CALIFORNIA’S ECONOMIC CHALLENGES
If California could afford to import a resource that it has in abundance, this meeting would not be taking place. However, the reality of California’s economic condition today is that the unemployment rate is one of the highest in the nation, public education is ranked 49th out of the 50 states, and social services are being cut back drastically – at an alarming rate.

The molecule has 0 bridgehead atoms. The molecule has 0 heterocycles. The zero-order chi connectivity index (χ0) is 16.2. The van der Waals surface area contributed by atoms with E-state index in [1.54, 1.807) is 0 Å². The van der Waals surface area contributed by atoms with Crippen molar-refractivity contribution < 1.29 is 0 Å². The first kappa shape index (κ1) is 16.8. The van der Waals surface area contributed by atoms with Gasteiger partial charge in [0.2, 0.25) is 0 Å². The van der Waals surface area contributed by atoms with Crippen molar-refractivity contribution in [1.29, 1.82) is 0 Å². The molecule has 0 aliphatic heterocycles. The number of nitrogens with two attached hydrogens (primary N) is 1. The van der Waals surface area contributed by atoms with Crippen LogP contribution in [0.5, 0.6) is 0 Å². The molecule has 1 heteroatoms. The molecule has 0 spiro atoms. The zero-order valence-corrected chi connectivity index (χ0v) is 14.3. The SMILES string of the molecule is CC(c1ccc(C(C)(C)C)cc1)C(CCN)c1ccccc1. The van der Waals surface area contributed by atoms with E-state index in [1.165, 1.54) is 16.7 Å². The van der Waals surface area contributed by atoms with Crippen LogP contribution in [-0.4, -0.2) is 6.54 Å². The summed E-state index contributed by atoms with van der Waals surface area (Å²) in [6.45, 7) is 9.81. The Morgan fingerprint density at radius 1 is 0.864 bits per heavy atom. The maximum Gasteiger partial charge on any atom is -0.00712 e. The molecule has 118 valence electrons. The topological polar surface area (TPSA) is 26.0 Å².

Californians are also paying the highest gas prices. Gas has recently climbed back up to $4 dollars plus at the pump, a cost that is devastating to those who must drive to their jobs. Many of us here have heard the argument that if we were to develop offshore California reserves, it wouldn’t impact the price of our oil at all because it’s an internationally priced commodity. Others are of the opinion that if we were to develop these offshore reserves – and all of the US reserves for that matter – it would send an immediate signal to the international community, and we’d see the impact of that at the gas pumps. Producing the US energy reserves would increase supply and drive the price of oil down. More importantly, producing California’s offshore reserves would put the state on the road to energy independence and greatly decrease the nation’s dependence on foreign oil.